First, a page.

Of course not. It kept Chávez in power, and kept the show on the road for a time (GDP per person grew steadily during his rule), but it was never sustainable. Foreign investment collapsed, and currency controls hindered imports. Price controls on basic goods inevitably led to shortages (since it was no longer profitable for companies to produce them). Ballooning government deficits led to money-printing and inflation. As things began to turn sour, Chávez veered further to the left, characterising dissenters as the treacherous stooges of Washington or Madrid. But it was not until the crash under Maduro that things unravelled completely.
In the year after he took office, Venezuela’s oil price fell by 50%. State earnings from oil have crashed from $80bn in 2013 (on IMF estimates) to a small fraction of that now, as production has slumped. Even the most gifted and pragmatic politician would have struggled to deal with such a crisis. No-one accuses Maduro of being that.
How has Maduro kept power?
Whereas Chávez convincingly won free and fair elections (at least until his narrow, more questionable win in 2012), Maduro has clung to power through a series of increasingly brazen illegal power grabs. He has seized control of the judiciary and nullified the power of the national assembly. He has sidelined the swelling ranks of Chávez loyalists who have turned against him, imprisoning opponents, and repressing protests.
Crucially, he has also bought the loyalty of the generals. Underlying Maduro’s grip on power are two other factors. First, his position as the heir to Chávez – still regarded with an almost theological devotion by some poorer Venezuelans – means that Chavistas have been slow to turn against him. Second, people are frightened – and desperate to avoid another Caracazo, the wave of riots, protests and massacres in 1989 in which thousands were killed, mostly at the hands of the security forces.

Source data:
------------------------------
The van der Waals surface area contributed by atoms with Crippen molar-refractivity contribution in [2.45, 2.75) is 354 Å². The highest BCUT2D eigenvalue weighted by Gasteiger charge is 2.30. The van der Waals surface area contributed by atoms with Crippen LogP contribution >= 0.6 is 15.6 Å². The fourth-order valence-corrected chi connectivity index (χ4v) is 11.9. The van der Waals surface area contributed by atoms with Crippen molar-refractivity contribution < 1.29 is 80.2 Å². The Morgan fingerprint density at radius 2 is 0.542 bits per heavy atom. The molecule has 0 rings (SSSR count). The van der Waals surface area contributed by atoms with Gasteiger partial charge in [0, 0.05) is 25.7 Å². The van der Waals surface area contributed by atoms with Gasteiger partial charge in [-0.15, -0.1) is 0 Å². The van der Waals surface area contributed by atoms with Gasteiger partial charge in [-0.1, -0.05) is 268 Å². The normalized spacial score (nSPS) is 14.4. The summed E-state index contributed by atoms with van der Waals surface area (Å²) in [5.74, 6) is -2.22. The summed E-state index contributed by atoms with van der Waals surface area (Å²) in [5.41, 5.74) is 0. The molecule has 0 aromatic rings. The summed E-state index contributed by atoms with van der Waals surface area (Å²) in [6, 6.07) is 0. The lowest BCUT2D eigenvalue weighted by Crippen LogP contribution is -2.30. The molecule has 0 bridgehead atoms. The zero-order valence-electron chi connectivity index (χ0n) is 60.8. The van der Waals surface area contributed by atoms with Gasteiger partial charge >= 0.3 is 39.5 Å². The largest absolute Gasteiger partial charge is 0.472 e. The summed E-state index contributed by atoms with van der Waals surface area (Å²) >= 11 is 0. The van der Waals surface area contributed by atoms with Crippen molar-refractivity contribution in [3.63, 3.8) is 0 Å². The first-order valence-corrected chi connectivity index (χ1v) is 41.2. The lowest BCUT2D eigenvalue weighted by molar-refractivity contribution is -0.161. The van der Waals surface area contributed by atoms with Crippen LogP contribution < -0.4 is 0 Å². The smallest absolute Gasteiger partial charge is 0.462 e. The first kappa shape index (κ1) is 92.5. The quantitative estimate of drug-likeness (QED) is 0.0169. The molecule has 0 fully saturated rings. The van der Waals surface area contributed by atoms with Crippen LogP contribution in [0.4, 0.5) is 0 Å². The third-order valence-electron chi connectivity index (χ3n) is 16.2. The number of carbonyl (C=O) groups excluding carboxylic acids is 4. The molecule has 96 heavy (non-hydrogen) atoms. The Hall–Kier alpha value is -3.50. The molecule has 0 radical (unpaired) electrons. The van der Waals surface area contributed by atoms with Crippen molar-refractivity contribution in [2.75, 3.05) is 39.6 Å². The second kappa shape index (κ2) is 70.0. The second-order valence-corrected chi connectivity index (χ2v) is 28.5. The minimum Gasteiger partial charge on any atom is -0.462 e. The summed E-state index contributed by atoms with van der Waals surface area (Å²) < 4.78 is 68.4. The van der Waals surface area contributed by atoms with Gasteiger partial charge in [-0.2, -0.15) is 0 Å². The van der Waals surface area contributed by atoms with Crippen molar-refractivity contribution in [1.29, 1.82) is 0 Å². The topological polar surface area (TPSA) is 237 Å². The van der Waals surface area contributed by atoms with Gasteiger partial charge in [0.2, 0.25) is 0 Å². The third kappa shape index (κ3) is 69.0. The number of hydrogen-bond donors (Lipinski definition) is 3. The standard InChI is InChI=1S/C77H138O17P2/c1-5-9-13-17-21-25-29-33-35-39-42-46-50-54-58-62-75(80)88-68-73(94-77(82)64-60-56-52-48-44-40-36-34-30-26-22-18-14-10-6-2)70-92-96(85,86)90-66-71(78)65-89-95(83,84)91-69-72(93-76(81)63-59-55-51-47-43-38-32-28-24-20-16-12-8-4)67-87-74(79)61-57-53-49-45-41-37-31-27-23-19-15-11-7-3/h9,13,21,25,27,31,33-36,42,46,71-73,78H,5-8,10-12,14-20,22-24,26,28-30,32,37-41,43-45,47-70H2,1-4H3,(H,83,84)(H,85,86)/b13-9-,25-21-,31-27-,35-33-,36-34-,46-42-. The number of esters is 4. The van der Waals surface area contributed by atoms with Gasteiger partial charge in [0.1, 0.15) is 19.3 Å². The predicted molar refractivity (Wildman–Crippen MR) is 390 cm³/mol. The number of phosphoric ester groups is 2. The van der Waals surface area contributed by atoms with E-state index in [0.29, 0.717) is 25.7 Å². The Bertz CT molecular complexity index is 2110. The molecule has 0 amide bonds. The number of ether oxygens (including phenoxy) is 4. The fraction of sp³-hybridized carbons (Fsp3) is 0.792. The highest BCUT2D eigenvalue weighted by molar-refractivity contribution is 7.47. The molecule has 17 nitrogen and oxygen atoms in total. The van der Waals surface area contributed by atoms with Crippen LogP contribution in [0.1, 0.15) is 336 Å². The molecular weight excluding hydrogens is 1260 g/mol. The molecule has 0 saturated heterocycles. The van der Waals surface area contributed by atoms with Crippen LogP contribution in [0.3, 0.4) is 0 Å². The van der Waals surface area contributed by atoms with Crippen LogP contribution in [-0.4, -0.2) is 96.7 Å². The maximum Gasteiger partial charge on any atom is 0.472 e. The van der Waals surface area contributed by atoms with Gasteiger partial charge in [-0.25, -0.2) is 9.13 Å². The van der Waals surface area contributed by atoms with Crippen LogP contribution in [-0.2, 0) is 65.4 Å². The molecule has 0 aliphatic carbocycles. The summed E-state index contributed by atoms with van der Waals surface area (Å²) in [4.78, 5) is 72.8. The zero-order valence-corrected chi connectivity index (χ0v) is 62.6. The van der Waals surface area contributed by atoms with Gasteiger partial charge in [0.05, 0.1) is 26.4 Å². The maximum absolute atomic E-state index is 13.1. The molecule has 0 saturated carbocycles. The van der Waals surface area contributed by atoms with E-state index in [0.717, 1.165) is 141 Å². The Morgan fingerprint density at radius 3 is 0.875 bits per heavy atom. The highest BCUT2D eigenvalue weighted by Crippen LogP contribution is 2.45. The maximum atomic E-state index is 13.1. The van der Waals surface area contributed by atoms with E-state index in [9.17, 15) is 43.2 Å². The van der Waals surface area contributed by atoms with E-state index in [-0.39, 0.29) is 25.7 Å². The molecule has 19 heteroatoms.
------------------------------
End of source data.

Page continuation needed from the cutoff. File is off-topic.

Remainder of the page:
What will happen now?
Regime change at last appears quite likely – a prospect that sent Venezuelan bonds soaring this month. First, there is widespread anecdotal evidence that support for Maduro from his remaining constituency is finally ebbing away. Second, the official start of Maduro’s second term earlier this month stripped away his last vestige of legitimacy, since it follows last year’s sham election.
As a result, the new president of the national assembly, Juan Guaidó, has won the backing of the US, along with most of Latin America, for his claim – in line with Venezuela’s constitution – to be the legitimate interim president pending immediate fresh elections (albeit one with no actual power as yet). The US decision this week to impose punitive sanctions on the state oil company PDVSA has the potential to deal a mortal blow.
The Caracas government relies on oil for 90% of its revenue, and sends 41% of its oil exports to the US. Furthermore, the US is the only major buyer that pays in cash up front. The bulk of the rest of Venezuelan exports go to China in payment in kind for loans. Under the US sanctions, Washington will block payments to Caracas and instead put the money into accounts that could be transferred to a Guaidó government. This is a big deal for the US: Venezuela is one of its top five suppliers of imported oil. But it is a far bigger deal for Caracas.